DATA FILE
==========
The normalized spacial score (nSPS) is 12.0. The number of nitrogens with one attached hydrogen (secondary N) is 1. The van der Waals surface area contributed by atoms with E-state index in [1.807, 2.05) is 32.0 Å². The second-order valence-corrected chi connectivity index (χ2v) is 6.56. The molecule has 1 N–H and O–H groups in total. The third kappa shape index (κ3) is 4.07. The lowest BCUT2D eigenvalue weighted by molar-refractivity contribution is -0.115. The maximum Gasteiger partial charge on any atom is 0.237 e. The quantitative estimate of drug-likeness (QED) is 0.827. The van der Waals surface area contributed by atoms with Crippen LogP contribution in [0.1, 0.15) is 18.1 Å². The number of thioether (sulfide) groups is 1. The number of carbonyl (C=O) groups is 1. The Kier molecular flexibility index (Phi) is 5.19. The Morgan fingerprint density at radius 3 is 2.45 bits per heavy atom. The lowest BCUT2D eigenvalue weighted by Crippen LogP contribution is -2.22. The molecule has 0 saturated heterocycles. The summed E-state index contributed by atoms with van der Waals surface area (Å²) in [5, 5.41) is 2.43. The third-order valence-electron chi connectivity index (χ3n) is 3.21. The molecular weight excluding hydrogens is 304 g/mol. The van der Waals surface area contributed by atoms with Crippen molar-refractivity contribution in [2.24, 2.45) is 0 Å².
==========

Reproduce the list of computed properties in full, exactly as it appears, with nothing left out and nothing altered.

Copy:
The normalized spacial score (nSPS) is 12.0. The number of nitrogens with one attached hydrogen (secondary N) is 1. The van der Waals surface area contributed by atoms with E-state index in [1.807, 2.05) is 32.0 Å². The second-order valence-corrected chi connectivity index (χ2v) is 6.56. The molecule has 1 N–H and O–H groups in total. The third kappa shape index (κ3) is 4.07. The lowest BCUT2D eigenvalue weighted by molar-refractivity contribution is -0.115. The maximum Gasteiger partial charge on any atom is 0.237 e. The quantitative estimate of drug-likeness (QED) is 0.827. The van der Waals surface area contributed by atoms with Crippen LogP contribution in [0.1, 0.15) is 18.1 Å². The number of thioether (sulfide) groups is 1. The number of carbonyl (C=O) groups is 1. The Kier molecular flexibility index (Phi) is 5.19. The Morgan fingerprint density at radius 3 is 2.45 bits per heavy atom. The lowest BCUT2D eigenvalue weighted by Crippen LogP contribution is -2.22. The molecule has 0 saturated heterocycles. The summed E-state index contributed by atoms with van der Waals surface area (Å²) in [5, 5.41) is 2.43. The third-order valence-electron chi connectivity index (χ3n) is 3.21. The molecular weight excluding hydrogens is 304 g/mol. The van der Waals surface area contributed by atoms with Crippen molar-refractivity contribution in [2.24, 2.45) is 0 Å².